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Do your homework, part II

Jeff Braden’s comments regarding a recent letter to the editor in the N&O has generated quite a bit of discussion.  Some loved it.  Some not.  Jeff wanted to point out that the editors had to delete a paragraph from his original letter — we can only assume — to make it fit.  Too bad.  The graph was a good one.

Here, in it’s entirety, is Jeff’s letter.  Names have been changed to protect the innocent.

Passion Rules!

1 of Many

Too bad the writer of the letter “shocks from the left”  didn’t do their homework before turning in the essay.  The  refrain is familiar—that leftist, liberal professors force students to read popular anti-American screeds under the guise of required summer readings for incoming freshmen. She seizes on this summer’s reading selections at Duke, UNC-CH, and NC State as proof of that liberal conspiracy, declaring “college faculty” select titles “to persuade young people to reject everything they thought was good.”

Really? Here at NC State, last year’s summer reading selection was “Three Cups of Tea,” a book that describes Greg Mortenson’s efforts to build schools—especially for girls—in Pakistan and Afghanistan. Admiral Mike Mullen described Mortenson’s efforts as the single biggest blow to the Taliban—and he requires all US officers serving in Afghanistan to read the same book as our 2009 freshmen. The year before, we required Da Chen’s “Sounds of the River,” a book that describes the author’s determination to overcome China’s corrupt political system (and even more corrupt university professors) to come study in America. When my daughter entered Carolina in 2004, she was required to read “Absolutely American: Four Years at West Point.” Were these selections also driven by a radical leftist agenda to indoctrinate college youth?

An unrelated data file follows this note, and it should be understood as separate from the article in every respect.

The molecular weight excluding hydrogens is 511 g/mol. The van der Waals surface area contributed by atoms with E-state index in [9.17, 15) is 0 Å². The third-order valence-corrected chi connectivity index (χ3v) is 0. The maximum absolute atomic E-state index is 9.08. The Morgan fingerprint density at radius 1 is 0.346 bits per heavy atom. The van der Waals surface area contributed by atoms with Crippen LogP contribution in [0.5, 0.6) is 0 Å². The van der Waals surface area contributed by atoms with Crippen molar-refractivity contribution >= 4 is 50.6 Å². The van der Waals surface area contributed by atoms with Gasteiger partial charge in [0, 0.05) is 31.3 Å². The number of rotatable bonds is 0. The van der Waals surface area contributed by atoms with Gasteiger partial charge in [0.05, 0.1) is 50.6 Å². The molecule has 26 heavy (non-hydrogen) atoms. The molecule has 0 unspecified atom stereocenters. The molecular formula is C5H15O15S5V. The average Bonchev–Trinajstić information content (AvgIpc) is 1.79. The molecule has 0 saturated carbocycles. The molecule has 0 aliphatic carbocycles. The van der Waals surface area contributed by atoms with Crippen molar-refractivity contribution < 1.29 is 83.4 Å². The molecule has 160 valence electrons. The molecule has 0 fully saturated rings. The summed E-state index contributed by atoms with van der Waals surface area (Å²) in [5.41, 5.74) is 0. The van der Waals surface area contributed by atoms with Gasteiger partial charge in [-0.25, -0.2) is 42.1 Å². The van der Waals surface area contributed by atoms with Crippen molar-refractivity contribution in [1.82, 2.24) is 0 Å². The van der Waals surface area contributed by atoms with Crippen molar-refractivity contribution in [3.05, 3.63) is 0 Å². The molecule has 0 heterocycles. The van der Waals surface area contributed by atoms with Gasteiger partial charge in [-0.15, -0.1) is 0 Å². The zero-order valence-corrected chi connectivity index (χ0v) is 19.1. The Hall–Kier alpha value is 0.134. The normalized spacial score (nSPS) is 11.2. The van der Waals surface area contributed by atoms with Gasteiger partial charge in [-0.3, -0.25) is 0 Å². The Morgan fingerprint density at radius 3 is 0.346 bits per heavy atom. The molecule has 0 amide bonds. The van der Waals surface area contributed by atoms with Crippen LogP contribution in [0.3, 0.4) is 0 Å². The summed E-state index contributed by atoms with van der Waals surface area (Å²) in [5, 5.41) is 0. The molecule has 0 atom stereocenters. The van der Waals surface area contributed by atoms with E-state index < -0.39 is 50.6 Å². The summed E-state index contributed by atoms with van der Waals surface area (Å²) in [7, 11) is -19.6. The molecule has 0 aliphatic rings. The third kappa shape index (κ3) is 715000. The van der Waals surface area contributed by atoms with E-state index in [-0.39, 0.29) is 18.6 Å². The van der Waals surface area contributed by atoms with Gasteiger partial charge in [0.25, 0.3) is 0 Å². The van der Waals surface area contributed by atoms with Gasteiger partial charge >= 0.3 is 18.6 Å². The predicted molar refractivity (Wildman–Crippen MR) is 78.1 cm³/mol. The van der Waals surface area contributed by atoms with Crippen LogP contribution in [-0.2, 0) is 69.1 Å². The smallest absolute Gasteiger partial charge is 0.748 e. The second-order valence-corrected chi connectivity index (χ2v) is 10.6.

What the letter writer and others do is all too familiar in today’s political discourse—pick the facts that support your position, trumpet them loudly to sympathetic audiences, and move on to the next inflammatory accusation. The writer ignores those inconvenient truths that don’t fit with their predetermined viewpoint; for example, we were pleased to host both Greg Mortenson and David Frum (former fellow at the American Enterprise Institute) as featured speakers this year. Why? Precisely because we demand our students seek out different points of view, grapple with ideas they don’t like, and confront facts that don’t fit neatly within their preconceived ideas. We require them to understand, appreciate, and respect other points of view, and in so doing, inform and enrich their own beliefs.

Too bad the writer hasn’t learned those lessons—but it’s not too late. The writer is welcome to read the books on our reading list, attend our public lectures, and yes, even take our courses. However, they should beware—they’ll have to do her homework if they wants to pass our classes.


Jeffery P. Braden

1 comment

1 david hiscoe { 05.11.10 at 6:14 pm }

Thanks for the additional paragraph. It’s a great one.

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